I am making like a rock. At least that's what Stacy Weeks says. We're on Bedruthan Beach on the North Cornwall coast, where she's giving me a gentle introduction to site dance - movement inspired by classical dancing, yoga and Pilates performed in the natural environment.
"Scoop your arms in front of you - a bit like first position in ballet. Thrust your pelvis forward,'' says Stacy.
I'm not so sure I look quite like the rocks around which we're standing, but it's a pleasant feeling, all this stretching and breathing in the sea air. And if you're going to strike a pose, why not do it in a beautiful place?
Stacy, who performs professionally as well as teaching this niche art through her company Red Yew, is just one of my tutors on this short break in the West County to try out a new concierge service provided by AdventureTemples.
The service is the idea of former business consultant Rob Pendleton, who left London to return home to Cornwall and set up a company that helps people get the best out of their travels in the UK and abroad. It was an idea spawned by the Adventure Temples website, which he started in 2009 as a social community to share travel tips.
Rob's Adventure Butler Menu in Cornwall (he has other regions of the country in his sights) features 90 eclectic activities and experiences - you can suggest others - to make a holiday more memorable. As well as providing great ideas for holidaymakers, the business model involves many small operations, such as Stacy's, that might normally be invisible to visitors to the area.
Site dance is the most unusual of the experiences that Rob has crammed into the atypically frenetic itinerary he's created for me.
During my time in Cornwall, I enjoy the indulgent pleasure of riding a horse across the sands at Treyarnon with Lindsay Chandler from the stables at Trethias Farm. And I add to my dinner-party repertoire with a convivial cooking and dining workshop, courtesy of Nadia's Kitchen.
It is hosted in The Millhouse at Whitehay (with working wheel), a charming cottage that Rob is keen to show me as an example of the top-quality self-catering properties he can arrange through a hook-up with the holiday rental company Unique Home Stays.
Nadia (Pendleton, Rob's wife) has an impressive CV. She has worked with Gordon Ramsay; she has run a community kitchen in London's East End, and is the author of a cookbook ranging across the world's cuisines and entitled Melting Pot.
She puts me straight. "It's all about balancing the five flavours - sweet, sour, bitter, salty and umami,'' she says. (I will never look back.)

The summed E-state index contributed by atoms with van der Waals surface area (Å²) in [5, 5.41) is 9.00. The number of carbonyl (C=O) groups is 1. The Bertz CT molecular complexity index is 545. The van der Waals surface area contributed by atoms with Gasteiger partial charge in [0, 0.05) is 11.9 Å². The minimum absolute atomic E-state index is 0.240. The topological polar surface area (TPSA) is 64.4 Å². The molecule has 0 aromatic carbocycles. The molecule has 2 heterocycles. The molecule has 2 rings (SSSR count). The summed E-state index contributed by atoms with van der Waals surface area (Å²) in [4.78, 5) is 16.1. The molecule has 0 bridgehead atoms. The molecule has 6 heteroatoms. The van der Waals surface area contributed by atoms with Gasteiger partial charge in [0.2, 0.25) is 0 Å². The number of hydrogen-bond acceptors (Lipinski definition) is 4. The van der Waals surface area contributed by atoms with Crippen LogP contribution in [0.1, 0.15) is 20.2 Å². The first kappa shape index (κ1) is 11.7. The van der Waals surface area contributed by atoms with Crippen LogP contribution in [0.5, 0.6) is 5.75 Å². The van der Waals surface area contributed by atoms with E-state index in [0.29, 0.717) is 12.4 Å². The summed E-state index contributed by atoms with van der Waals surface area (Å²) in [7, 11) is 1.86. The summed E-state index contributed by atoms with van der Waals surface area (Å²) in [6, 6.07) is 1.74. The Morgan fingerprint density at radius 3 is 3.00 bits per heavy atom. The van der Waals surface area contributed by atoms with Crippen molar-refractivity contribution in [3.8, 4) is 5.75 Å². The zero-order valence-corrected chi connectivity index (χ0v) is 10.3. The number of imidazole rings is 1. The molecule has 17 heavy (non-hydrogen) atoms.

Together we cook up a three-course storm of largely local produce: scallops with a salad of asparagus, samphire and bacon, topped with a lemon and tarragon hollandaise sauce; lamb chops with salsa verde, roast new potatoes and buttery carrots; and a rhubarb tarte tatin.
Along the way, I pick up some useful tips - leave bacon alone to stop it leaching too much liquid, or pep up that drooping asparagus by putting it in water, like cut flowers.
Rob is considering pairing Nadia's talents with those of Marcus Harrison of the Wild Food School, Britain's only full-time food forager, who takes me along a back lane in Lostwithiel for a tutorial in how to harvest a hedgerow.
The stench of wild garlic is ripe enough to allow our noses to guide us to it, though our eyes prove necessary for identifying the rather less pungent three-cornered leek.
We pluck refreshing naval wort. ("Not too much,'' advises Marcus as I go for a second leaf. "It's a diuretic.'') And I learn about the dangers of the deceptively pretty yet bitter buttercup. Back at Marcus's house, he whips up the garlic with some soft cheese to create a moreish spread, and the tang of the three-cornered leek adds dimension to a slice of quiche.
All this activity is tiring. So I'm thankful that one of my experiences is my home for the night, Woodlands Country House at Treator near Padstow, a former naval hospital, now a friendly B&B run by Pippa and Hugo Woolley.
Here I enjoy comfortable lodgings and a first-class breakfast. But then Hugo is a chef. What's more, he's the author of B&B The Book of Breakfast and Brunch, so marmalade bars, Scotch woodcock and homemade lemon curd are among the cut-above fare only to be expected here.
More flavours are in store at a group tasting held at the Lindo family's award-winning Camel Valley Vineyard, followed by a superb dinner featuring potted local crab and Cornish megrim sole, accompanied by Camel Valley vintages, at Trehallas House, an 18th-century inn run by Alistair and Debra Hunter, just down the road from the winery. Rob has conveniently scooped these up as a double experience dubbed Taste of Cornwall.
Back on that beach, I mix up the site dance with some photography tuition from Chris Hewitt, a professional photographer who has tempered his globetrotting ways with the opening of the Picture and Coffee Gallery in nearby Wadebridge.
He's having a bit of a job trying to get me to remember how camera apertures work. "A large aperture would be used in low-light situations,'' he corrects me for the umpteenth time. Yet I still succeed in snapping some of the best photographs I've ever taken.
The views help. Up on the cliff we apply "the rule of thirds'' to compose a photograph across the bay; a stone wall sprouting sea campion provides a foreground with both colour and texture; the mighty rock stacks on Bedruthan's floor hold the centre, and the vast ocean beyond ripples away a final layer.
It's a beautiful view and, like the other experiences, it will remain a special memory.